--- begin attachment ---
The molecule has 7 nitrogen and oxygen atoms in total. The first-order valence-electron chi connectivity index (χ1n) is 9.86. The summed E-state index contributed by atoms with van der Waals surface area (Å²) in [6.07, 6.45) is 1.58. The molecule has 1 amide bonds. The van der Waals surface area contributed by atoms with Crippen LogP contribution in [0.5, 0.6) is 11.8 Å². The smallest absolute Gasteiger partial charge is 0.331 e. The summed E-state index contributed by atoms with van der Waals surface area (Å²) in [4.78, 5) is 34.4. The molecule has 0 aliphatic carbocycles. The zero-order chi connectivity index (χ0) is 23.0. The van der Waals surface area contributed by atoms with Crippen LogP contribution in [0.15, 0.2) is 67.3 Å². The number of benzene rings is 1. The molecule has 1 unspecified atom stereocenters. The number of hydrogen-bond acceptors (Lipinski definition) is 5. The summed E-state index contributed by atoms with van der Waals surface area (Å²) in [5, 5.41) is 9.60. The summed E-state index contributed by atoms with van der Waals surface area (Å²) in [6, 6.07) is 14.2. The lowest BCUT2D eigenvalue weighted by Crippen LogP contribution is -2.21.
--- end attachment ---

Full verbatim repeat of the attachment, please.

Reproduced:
The molecule has 7 nitrogen and oxygen atoms in total. The first-order valence-electron chi connectivity index (χ1n) is 9.86. The summed E-state index contributed by atoms with van der Waals surface area (Å²) in [6.07, 6.45) is 1.58. The molecule has 1 amide bonds. The van der Waals surface area contributed by atoms with Crippen LogP contribution in [0.5, 0.6) is 11.8 Å². The smallest absolute Gasteiger partial charge is 0.331 e. The summed E-state index contributed by atoms with van der Waals surface area (Å²) in [4.78, 5) is 34.4. The molecule has 0 aliphatic carbocycles. The zero-order chi connectivity index (χ0) is 23.0. The van der Waals surface area contributed by atoms with Crippen LogP contribution in [0.15, 0.2) is 67.3 Å². The number of benzene rings is 1. The molecule has 1 unspecified atom stereocenters. The number of hydrogen-bond acceptors (Lipinski definition) is 5. The summed E-state index contributed by atoms with van der Waals surface area (Å²) in [5, 5.41) is 9.60. The summed E-state index contributed by atoms with van der Waals surface area (Å²) in [6, 6.07) is 14.2. The lowest BCUT2D eigenvalue weighted by Crippen LogP contribution is -2.21.